Hodgson doesn’t describe things so much as name them: the House of Silence (which has endured unchanged for untold ages: blazing with light, utterly silent, and those who enter it never emerge), the Road where the Silent Ones Walk, the Plain of Blue Fire, the Country Whence Comes the Great Laughter, the Watcher of the South (“A million years gone, as I have told, it came from out of the blackness of the South, and grew steadily nearer through twenty thousand years; but so slow that in no one year could a man perceive that it had moved”) and many others abound in the region of humanity’s final refuge.
The Stoddard Retelling
The cumulative effect of these poetically named places and the eerie things that dwell in them is to evoke a corresponding awe and stillness and sense of dark expectancy in the reader, in a fashion quite unlike that produced by anything else I’ve ever read.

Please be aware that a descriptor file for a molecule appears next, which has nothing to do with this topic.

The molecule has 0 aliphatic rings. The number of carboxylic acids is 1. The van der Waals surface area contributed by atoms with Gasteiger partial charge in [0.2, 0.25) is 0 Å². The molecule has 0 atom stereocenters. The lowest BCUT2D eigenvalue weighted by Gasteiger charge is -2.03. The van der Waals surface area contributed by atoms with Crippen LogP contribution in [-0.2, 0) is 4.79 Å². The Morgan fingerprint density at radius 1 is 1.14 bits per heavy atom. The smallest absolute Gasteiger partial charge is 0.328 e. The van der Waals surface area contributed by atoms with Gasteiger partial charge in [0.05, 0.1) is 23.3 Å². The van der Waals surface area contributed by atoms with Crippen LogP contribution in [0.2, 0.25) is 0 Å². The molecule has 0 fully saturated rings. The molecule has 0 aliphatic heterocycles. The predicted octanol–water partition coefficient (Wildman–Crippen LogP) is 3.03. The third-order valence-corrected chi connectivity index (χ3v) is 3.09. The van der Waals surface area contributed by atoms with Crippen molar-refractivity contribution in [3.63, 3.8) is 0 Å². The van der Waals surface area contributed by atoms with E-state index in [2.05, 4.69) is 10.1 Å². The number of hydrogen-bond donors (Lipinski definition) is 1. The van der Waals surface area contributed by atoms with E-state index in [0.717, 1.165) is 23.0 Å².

Beyond the immediate vicinity of the pyramid, the darkness is filled with creatures no less menacing, but seemingly more “natural,” like snakes and enormous slugs and dog-sized scorpions. Hodgson implies a distinction — never explicitly stated — between the ordinary biological results of millions of years of normal evolution (or even devolution — some of the dwellers of the night seem to be degenerate forms of humanity) and the kinds of extraordinary entities that congregate around the Great Redoubt, things that may have come from somewhere “outside.” (At one point the narrator travels through a region of portals in the black sky, openings that may connect to other dimensions.)
Hodgson’s vision of the far future may not turn out to be very accurate (though who can tell?), but if we narrow the frame to say, five years, he proved a kind of prophet. It’s hard to read of the narrator’s journey across an alien, shattered landscape lit by the hellish glare of sulfur spewing “fire holes,” with the air reeking of toxic gasses, threatened every moment by the possibility of sudden, violent death, and not think of the nightmare reality that Hodgson experienced just a few years later when he served on the Western Front during World War One, where he was killed by an artillery shell in April 1918, just seven months before the conflict’s end.
The real Night Land